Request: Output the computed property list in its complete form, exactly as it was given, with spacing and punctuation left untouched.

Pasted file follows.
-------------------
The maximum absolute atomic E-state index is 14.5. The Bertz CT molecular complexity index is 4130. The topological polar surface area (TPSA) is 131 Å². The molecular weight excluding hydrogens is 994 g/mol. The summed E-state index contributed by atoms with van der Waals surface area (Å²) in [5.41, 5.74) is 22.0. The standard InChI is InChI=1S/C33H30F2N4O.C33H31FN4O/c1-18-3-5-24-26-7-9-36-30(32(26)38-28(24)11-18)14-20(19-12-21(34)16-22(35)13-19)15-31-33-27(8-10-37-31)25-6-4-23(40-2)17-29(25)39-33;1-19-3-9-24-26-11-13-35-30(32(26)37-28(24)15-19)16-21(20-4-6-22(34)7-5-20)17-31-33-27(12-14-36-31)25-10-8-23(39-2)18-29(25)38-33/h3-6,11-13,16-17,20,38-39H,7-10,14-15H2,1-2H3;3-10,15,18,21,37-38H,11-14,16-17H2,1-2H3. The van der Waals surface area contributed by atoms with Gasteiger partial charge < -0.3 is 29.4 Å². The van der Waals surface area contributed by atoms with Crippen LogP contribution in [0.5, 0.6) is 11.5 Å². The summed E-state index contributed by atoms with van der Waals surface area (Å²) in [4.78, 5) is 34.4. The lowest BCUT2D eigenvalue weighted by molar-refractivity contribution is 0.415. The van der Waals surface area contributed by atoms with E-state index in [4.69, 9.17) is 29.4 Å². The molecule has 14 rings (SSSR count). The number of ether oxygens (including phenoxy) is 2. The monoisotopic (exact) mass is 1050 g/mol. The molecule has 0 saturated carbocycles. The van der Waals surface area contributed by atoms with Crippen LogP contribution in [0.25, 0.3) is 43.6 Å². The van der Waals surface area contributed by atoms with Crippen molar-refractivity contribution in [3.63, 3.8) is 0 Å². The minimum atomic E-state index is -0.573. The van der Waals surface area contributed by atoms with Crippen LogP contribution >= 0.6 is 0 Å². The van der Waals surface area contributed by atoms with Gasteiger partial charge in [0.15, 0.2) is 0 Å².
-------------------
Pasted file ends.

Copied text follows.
The maximum absolute atomic E-state index is 14.5. The Bertz CT molecular complexity index is 4130. The topological polar surface area (TPSA) is 131 Å². The molecular weight excluding hydrogens is 994 g/mol. The summed E-state index contributed by atoms with van der Waals surface area (Å²) in [5.41, 5.74) is 22.0. The standard InChI is InChI=1S/C33H30F2N4O.C33H31FN4O/c1-18-3-5-24-26-7-9-36-30(32(26)38-28(24)11-18)14-20(19-12-21(34)16-22(35)13-19)15-31-33-27(8-10-37-31)25-6-4-23(40-2)17-29(25)39-33;1-19-3-9-24-26-11-13-35-30(32(26)37-28(24)15-19)16-21(20-4-6-22(34)7-5-20)17-31-33-27(12-14-36-31)25-10-8-23(39-2)18-29(25)38-33/h3-6,11-13,16-17,20,38-39H,7-10,14-15H2,1-2H3;3-10,15,18,21,37-38H,11-14,16-17H2,1-2H3. The van der Waals surface area contributed by atoms with Gasteiger partial charge < -0.3 is 29.4 Å². The van der Waals surface area contributed by atoms with Crippen LogP contribution in [0.5, 0.6) is 11.5 Å². The summed E-state index contributed by atoms with van der Waals surface area (Å²) in [4.78, 5) is 34.4. The lowest BCUT2D eigenvalue weighted by molar-refractivity contribution is 0.415. The van der Waals surface area contributed by atoms with E-state index in [4.69, 9.17) is 29.4 Å². The molecule has 14 rings (SSSR count). The number of ether oxygens (including phenoxy) is 2. The monoisotopic (exact) mass is 1050 g/mol. The molecule has 0 saturated carbocycles. The van der Waals surface area contributed by atoms with Crippen LogP contribution in [0.25, 0.3) is 43.6 Å². The van der Waals surface area contributed by atoms with Crippen molar-refractivity contribution in [3.63, 3.8) is 0 Å². The minimum atomic E-state index is -0.573. The van der Waals surface area contributed by atoms with Crippen LogP contribution >= 0.6 is 0 Å². The van der Waals surface area contributed by atoms with Gasteiger partial charge in [0.15, 0.2) is 0 Å².